The Vespers themselves were the consequence of Charles’ own ambitions. Determined to create a Mediterranean empire on the axis of Sicily and Constantinople, he persuaded Martin IV to authorise a crusade in 1281 against the ‘schismatics and usurpers’ of the Byzantine Empire. Martin’s nationalist chauvinism thus overturned the policy espoused at Second Lyons of pursuing union between Latin and Orthodox Churches. If we look at the complicated situation from Martin’s perspective, it is possible to credit him with believing that Charles really would use his imperial ambitions for the good of the Crusader States – why else, after all, had he bought the title of king of Jerusalem in 1277? Perhaps Martin was in fact far-sighted enough to realise that the only hope for the kingdom of Jerusalem was the protection that could be offered by a single Christian ruler holding sway throughout the Mediterranean. This, in effect, was what Honorius III had hoped for back in 1225 when he sanctioned the marriage of Frederick II to Yolanda. But in the 1280s it all went spectacularly wrong. Michael VIII responded to the threat of the crusade against him by precipitating the Sicilian revolt, and in January 1283 the crusade was preached against the Sicilian rebels. In 1285 Philip III died leading a disastrous French crusade against Aragon.

Even after the fall of Tripoli in 1289, the new pope Nicholas IV (1288–92) was still issuing indulgences for the Sicilian crusade while making plans for the defence of Acre. Anti-papal sentiment at the diffusion of crusading policy showed its disgust in the speech put into the mouth of a Templar ambassador to the West by the Sicilian chronicler Bartholomew of Neocastro: ‘You could have saved the holy land [by using] the might of kings … but instead you chose to attack a Christian king and the Christians of Sicily, arming kings against a king to recover the island’ (Housley 1982b: 77). It would be unjust, however, to blame Capetian interests or papal policy alone for delaying a crusade to the East. Edward I of England, asked by Martin IV in 1284 to lead a crusade, frustrated papal attempts to levy a tithe until 1288, and then became embroiled in wars in Wales and Scotland. As Housley has observed, crusading could not take place, either in the minds of planners or in reality, in a political vacuum (1995: 262). Kings always had other commitments, and part of the responsibility of popes had always been, since the 1170s if not earlier, to help to sort out dynastic and territorial conflicts so that the business of crusading could continue.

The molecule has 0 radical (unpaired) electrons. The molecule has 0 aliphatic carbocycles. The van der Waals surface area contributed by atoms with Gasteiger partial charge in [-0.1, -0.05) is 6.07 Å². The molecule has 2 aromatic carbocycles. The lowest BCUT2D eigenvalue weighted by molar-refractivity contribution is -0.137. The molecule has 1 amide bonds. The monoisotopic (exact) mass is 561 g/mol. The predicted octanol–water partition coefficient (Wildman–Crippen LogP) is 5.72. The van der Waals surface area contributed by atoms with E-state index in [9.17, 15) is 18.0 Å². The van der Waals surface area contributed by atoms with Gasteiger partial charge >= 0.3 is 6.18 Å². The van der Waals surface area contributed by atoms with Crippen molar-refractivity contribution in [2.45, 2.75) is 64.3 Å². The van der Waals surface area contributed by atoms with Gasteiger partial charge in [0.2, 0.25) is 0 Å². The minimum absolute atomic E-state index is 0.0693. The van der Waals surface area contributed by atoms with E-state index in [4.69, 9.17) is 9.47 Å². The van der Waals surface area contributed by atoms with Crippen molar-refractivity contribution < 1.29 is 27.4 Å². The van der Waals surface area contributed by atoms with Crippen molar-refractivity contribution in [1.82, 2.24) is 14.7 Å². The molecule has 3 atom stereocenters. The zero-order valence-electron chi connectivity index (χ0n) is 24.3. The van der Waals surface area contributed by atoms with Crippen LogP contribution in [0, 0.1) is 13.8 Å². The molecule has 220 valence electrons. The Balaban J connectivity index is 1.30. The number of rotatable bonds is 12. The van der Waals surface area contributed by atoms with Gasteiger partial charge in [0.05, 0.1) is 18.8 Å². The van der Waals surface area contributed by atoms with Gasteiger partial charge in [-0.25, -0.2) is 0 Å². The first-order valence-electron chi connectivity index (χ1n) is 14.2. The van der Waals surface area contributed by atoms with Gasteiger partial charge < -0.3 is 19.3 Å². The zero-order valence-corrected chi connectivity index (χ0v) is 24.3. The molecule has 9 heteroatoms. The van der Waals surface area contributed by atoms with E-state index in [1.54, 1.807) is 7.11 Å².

In fact Nicholas IV was to prove more effective than any pope since Gregory X in organising a passagium generale for the Holy Land. In summer of 1290 he sent a small force of Italians to assist in defending Acre; the following spring, the crusade itself was proclaimed for 1293. As in 1270 and 1274–6, this was to be an international enterprise, involving Edward I, Alfonso III of Aragon and his brother James of Sicily, and Charles II of Anjou. Plans for the crusade continued to proceed after the fall of Acre in May 1291. As far as western Christendom was concerned, all that had changed was the need for a new military strategy, since no bridgehead remained from which an attack on Qalawun could be launched. Promised participation widened even further, with the expectation of an end to the Venetian–Genoese war. Of the major western powers, only Philip IV of France refused to become involved. But his stance had a knock-on effect on the crusade, for the threat he posed to English Gascony meant that Edward could not afford to leave the West. Coincidental deaths also spoiled the pope’s plans. Rudolph of Habsburg, Alfonso III and the Mongol il-khan Arghun all died in 1291: there would be no single successor in Germany until 1298, while the accession of James of Sicily to the throne of Aragon meant the eruption of the Sicilian–Angevin war once again, and Arghun’s death meant that the opportunity to use Mongol military power in the East, so tantalising a possibility since 1264, had disappeared. In 1292, Nicholas IV himself died. Although he achieved nothing, he was widely recognised at the time, and has been by modern historians, as a crucial figure in the history of crusading (Atiya 1938a: 45–6; Schein 1991: 90–1). The policy he pursued during his pontificate – notably the economic blockade of Egypt and the attempt to reform the Military Orders – not only stemmed directly from the recovery treatises, but were to form the basis for crusade planning in the fourteenth century.